USS Octans (AF-26)
|Laid down:||date unknown|
|Launched:||in 1917 as SS Ulua|
|Acquired:||8 May 1943|
|Commissioned:||11 June 1943|
|Decommissioned:||6 March 1946|
|Struck:||20 March 1946|
|Length:||440 ft (130 m)|
|Beam:||54 ft 4 in (16.56 m)|
|Draught:||26 ft 2 in (7.98 m)|
|Propulsion:||Reciprocating engines, twin screws, 6,000hp|
|Speed:||13.5 kts. (max)|
|Armament:||one single 5 in (130 mm) dual purpose gun mount, four 3 in (76 mm) dual purpose guns, eight 20 mm guns|
USS Octans (AF-26) was a stores ship acquired by the U.S. Navy for service in World War II, named after the constellation Octans. She was responsible for delivering necessary goods and equipment to ships and stations in the war zone.
Octans (AF–26) was built as SS Ulua in 1917 by Workman Clark and Co., Ltd., Belfast, Ireland; acquired by the Navy 8 May 1943 under charter through the War Shipping Administration from her owner, the United Fruit Co.; and commissioned 11 June, Lt. Comdr. Otto J. Stein in command.
World War II Pacific Theatre operations
Following two weeks of fitting out at Oakland, California, Octans departed San Francisco Bay on 25 June 1943, bound for Noumea, New Caledonia. Arriving there 17 July, she took up her mission of transporting fresh and frozen provisions from New Zealand and Australian ports to ships and bases located in the Solomons, the Admiralties, and New Guinea.
Transporting wounded soldiers
During an availability at Sydney, Australia, in November 1944, another capability and task was added with the installation of a 30-bed sick bay. On succeeding trips to Australia from more-advanced bases, wounded soldiers and sailors were transferred from the battle areas to recovery havens.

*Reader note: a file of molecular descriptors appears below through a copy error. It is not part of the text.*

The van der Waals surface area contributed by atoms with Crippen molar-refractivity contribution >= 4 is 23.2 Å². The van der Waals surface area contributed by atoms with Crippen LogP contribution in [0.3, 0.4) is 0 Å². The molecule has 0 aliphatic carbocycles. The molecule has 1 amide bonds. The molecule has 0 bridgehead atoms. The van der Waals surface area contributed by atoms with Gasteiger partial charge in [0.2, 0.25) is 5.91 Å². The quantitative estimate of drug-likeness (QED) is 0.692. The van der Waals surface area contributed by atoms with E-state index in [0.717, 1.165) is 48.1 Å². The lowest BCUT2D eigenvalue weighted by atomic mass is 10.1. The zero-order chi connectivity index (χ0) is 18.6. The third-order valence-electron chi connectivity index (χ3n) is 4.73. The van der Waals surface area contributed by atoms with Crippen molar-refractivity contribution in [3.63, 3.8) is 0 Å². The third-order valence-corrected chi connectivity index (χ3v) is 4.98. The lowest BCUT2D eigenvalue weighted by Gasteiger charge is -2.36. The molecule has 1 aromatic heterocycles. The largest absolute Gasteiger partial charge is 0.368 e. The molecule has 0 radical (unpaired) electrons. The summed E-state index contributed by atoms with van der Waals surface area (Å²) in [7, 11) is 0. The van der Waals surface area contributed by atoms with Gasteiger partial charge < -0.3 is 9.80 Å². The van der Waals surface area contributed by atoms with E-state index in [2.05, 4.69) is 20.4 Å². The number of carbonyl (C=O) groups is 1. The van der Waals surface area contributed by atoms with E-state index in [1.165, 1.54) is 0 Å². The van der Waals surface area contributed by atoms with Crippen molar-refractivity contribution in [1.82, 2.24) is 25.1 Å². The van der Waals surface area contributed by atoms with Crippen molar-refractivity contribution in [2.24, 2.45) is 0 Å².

Shooting down a Japanese plane in the Philippines
From that time also, Octans began to range farther to the north as she made supply trips to Leyte, Mindoro, and Luzon. While returning from Leyte Gulf on 1 January 1945, she was credited with downing one of a number of Japanese planes which attacked her convoy.
With almost two years of supply duty behind her, Octans returned to the U.S. West Coast for a brief overhaul, arriving at Oakland 15 May. Seven weeks later, following a stop in Seattle, Washington, for provisions, she again crossed the Pacific Ocean, arriving at Manila on 13 August. After two more trips to Australia, the stores ship made deliveries to Shanghai, China, and departed 29 December for the United States.
Octans sailed to the U.S. East Coast and arrived in Baltimore, Maryland, on 20 February 1946. Decommissioning on 6 March, she was returned to her owner the same day and struck from the Navy List on 20 March.
Military awards and honors
Octans’ crew members were authorized the following medals:
- China Service Medal (Extended)
- American Campaign Medal
- Asiatic-Pacific Campaign Medal
- World War II Victory Medal
- Philippines Liberation Medal
- "Navy and Marine Corps Awards Manual NAVPERS 15,790". Transcribed by HyperWar Foundation. 1953. p. 201. Retrieved 24 March 2014.